CS1010: Programming Methodology http://www.comp.nus.edu.

Aaron Tan

 Seniors are also welcome to post in the forums.   Often during exploration. instead of emailing us.Week 3: Miscellany (1/2)  You are urged to explore on your own. please use the forums to help yourself and your future juniors!  CS1010 (AY2013/4 Semester 1) Week3 Miscellany . as it is impossible for us to cover every detail in class. and in the past they did post useful materials for you. We encourage you to use the IVLE forums to post your queries.2 . So. you may encounter problems or have questions you need clarification on. so that anybody can help answer your queries and the answer can be read by all.

there is no clear distinction. Note that sometimes the discussion here may include materials that have not been covered yet. as it will strengthen your knowledge on the whole. even if it is outside the syllabus. or are outside the scope of CS1010.  Some of the topics here are collected from discussion in past years’ IVLE forum.3 . but are taken out of the lecture slides to keep the lecture focused.   Do not be too concerned about whether a topic is in or outside the syllabus. CS1010 (AY2013/4 Semester 1) Week3 Miscellany . Sometimes.Week 3: Miscellany (2/2)  Some of the topics here are related to this week’s lecture topics. It is always good to know that little extra.

– You do not need to worry about this. it means that it is a successful run. You may optionally check the status code to determine the appropriate follow-up action. return statement in main( )   Q: Why do we write return 0. in our main() function? Answer:    Our main() function has this header int main(void) Hence it must return an integer (to the operating system) The value 0 is chosen to be returned to the operating system (which is UNIX in our case).1. In UNIX.4   CS1010 (AY2013/4 Semester 1) . when a program terminates with a status code of 0. this is done by typing echo $? immediately after you have run your program. This is called the status code of the program. Week3 Miscellany . In UNIX.

}  Program can be compiled. f(100. but with warnings: warning: implicit declaration of function 'f'  line 4 (due to absence of function prototype) warning: return type defaults to 'int'  line 8 CS1010 (AY2013/4 Semester 1) Week3 Miscellany . 7)). } f(int a.5 . Default return type (1/3)  A ‘type-less’ function has default return type of int 1 2 3 4 5 6 7 8 9 10 #include <stdio. return 0.2.h> int main(void) { printf("%d\n". int b) { return a/b.

 Program can be compiled. } However. so it conflicts with above. Default return type (2/3)  Another example 1 2 3 4 5 6 7 8 9 10 #include <stdio. f is defined as a void function here. a/b).h> int main(void) { f(100.6 . return 0.2. void f(int a. but with warnings: warning: implicit declaration of function 'f'  line 4 (due to absence of function prototype) warning: conflicting types for 'f' CS1010 (AY2013/4 Semester 1) Week3 Miscellany . int b) { printf("%d\n". compiler assumes function f to be an int function when it encounters this. } Without function prototype. 7)).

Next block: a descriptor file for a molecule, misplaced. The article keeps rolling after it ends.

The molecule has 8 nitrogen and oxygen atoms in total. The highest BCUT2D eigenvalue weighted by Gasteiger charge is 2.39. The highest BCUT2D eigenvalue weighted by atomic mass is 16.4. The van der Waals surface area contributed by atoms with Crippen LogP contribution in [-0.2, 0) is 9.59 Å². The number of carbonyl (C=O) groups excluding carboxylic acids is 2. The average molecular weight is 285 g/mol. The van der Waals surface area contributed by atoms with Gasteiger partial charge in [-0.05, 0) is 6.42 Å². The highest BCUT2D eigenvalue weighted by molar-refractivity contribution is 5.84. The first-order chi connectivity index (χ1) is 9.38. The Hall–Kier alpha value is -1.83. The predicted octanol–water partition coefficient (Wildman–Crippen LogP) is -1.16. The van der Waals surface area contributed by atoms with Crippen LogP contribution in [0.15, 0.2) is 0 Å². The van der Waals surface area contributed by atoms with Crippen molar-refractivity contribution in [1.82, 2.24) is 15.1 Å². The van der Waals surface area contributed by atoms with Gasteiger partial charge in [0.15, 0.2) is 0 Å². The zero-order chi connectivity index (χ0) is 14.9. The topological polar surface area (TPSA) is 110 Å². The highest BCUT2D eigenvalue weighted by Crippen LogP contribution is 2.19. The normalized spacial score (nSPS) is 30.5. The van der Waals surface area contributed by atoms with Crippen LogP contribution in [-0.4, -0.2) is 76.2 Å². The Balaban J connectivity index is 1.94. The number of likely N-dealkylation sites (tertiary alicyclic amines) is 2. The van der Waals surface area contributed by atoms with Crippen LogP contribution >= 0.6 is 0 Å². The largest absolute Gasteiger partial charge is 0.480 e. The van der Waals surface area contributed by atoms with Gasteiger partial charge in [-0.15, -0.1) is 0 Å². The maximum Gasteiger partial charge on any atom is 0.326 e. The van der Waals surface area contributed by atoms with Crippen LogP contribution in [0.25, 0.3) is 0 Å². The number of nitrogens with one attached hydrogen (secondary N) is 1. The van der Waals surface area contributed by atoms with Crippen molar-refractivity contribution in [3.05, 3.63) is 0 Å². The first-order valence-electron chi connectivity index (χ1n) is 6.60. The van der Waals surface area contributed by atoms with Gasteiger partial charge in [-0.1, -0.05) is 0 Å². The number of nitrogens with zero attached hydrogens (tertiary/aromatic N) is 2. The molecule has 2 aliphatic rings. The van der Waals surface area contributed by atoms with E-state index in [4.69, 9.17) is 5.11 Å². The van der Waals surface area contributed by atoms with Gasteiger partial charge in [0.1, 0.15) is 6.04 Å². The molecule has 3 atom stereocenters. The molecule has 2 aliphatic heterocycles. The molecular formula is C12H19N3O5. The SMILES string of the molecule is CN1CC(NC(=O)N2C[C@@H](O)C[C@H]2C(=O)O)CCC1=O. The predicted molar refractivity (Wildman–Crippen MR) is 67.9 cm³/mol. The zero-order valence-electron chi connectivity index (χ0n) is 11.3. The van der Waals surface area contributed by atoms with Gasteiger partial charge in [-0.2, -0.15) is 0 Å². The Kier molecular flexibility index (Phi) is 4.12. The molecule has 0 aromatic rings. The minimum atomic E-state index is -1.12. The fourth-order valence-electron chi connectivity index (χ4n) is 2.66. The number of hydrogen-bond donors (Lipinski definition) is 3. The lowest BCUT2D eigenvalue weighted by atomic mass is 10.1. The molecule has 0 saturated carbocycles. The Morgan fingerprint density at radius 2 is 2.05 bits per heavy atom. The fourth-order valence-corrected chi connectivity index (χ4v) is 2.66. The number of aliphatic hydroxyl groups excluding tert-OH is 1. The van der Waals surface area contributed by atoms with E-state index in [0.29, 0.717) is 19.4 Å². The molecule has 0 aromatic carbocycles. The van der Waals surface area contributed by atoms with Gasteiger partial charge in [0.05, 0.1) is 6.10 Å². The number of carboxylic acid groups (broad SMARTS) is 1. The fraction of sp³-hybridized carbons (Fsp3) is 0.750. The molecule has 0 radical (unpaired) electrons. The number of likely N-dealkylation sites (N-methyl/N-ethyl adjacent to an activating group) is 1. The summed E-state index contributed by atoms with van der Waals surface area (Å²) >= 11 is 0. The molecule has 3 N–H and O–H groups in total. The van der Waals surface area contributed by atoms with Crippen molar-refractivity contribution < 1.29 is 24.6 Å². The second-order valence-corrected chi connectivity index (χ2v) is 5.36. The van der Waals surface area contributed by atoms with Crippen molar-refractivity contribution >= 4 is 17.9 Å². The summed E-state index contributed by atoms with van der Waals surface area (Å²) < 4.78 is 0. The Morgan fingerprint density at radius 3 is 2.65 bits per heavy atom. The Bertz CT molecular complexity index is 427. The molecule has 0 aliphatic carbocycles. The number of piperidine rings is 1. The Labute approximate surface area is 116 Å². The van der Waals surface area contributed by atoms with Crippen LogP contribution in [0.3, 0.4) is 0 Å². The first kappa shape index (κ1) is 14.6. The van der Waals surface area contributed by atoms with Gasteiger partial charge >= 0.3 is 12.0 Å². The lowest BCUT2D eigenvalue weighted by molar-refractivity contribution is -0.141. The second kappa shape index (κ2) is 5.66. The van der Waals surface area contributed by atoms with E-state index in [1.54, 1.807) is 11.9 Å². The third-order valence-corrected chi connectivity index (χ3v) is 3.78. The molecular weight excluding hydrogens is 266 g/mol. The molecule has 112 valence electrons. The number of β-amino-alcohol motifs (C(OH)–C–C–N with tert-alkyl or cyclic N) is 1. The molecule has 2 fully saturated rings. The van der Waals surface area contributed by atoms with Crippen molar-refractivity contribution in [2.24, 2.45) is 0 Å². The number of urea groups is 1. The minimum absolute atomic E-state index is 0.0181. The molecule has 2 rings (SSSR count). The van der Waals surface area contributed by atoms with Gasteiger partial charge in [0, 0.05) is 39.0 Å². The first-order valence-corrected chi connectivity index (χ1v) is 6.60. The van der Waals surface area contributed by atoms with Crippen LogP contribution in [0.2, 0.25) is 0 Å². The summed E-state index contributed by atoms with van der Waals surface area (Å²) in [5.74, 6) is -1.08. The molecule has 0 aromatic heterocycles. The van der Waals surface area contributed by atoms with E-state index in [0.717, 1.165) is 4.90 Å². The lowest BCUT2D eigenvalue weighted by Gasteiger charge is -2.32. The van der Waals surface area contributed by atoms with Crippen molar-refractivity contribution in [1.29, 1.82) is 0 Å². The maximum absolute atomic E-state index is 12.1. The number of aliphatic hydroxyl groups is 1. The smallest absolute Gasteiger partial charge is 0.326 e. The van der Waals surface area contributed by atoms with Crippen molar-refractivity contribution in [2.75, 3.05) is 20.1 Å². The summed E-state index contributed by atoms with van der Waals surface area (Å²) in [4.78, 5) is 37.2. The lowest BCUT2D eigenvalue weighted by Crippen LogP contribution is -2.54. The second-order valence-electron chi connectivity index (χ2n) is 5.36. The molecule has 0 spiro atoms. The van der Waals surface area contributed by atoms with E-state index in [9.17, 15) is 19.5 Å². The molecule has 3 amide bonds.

int main(void) { printf("%d\n". int). f(100. Default return type (3/3)  Tips:   Provide function prototypes for all functions Explicitly specify the function return types for all functions 1 2 3 4 5 6 7 8 9 10 11 12 #include <stdio. 7)).h> int f(int. } CS1010 (AY2013/4 Semester 1) Week3 Miscellany . return 0.7 . } int f(int a.2. int b) { return a/b.

out Week3 Miscellany . you can type: a. you may also use output redirection > to redirect output to a text file instead of to the screen: a.out < set1.8 CS1010 (AY2013/4 Semester 1) .3.in > myset1.in into your directory. but CodeCrunch executes your program by redirecting the input data from a text file.  Assuming that you have copied the input text file set1. one at a time.out < set1.in  Likewise.  You can do this in UNIX using input redirection <. it can test you program by reading input data from different text files. CodeCrunch: How to make use of the input and output files?  Your program works on interactive inputs.  This way.

out with the correct output file set1. for example.out provided by CodeCrunch: diff myset1. This is handy in cases where the differences between your output and the model output are not visible to the eyes.out  If the two files are identical.out set1. trailing spaces in an output line.9 .4. CodeCrunch: using ‘diff’ to compare  You may then use the diff command in UNIX to compare your output file myset1. no output will be produced by the diff command.  CS1010 (AY2013/4 Semester 1) Week3 Miscellany .

Remember that an uninitialised numeric variable may not contain zero. it fails all the test cases! Why? This is a very commonly encountered problem once students start to submit their programs to CodeCrunch. but when I submit it to CodeCrunch.10 CS1010 (AY2013/4 Semester 1) . Correct your program and resubmit to CodeCrunch!   Some students just ignored CodeCrunch feedback and did nothing to correct their program when it fails all test cases. CodeCrunch: Program failing all test cases  Q: I tested my program and it works well. Don’t do this! Week3 Miscellany .5.   A very likely reason is that you have forgotten to initialise some variable properly.

Avoid naming your executable files with names that are UNIX commands./.) Week3 Miscellany .. (If your program can’t run.11   CS1010 (AY2013/4 Semester 1) . Filenames to avoid in naming your executable files    Q: I compiled my C program into an executable file called test.6. but I can’t run it./test make is another commonly used name that should be avoided. check that it doesn’t have the same name as a UNIX command. prefix it with . type this instead: . Why? The reason is that test is a UNIX built-in command. When you type test you are running this UNIX command instead of your executable program! Tips  To run the program. i.e.

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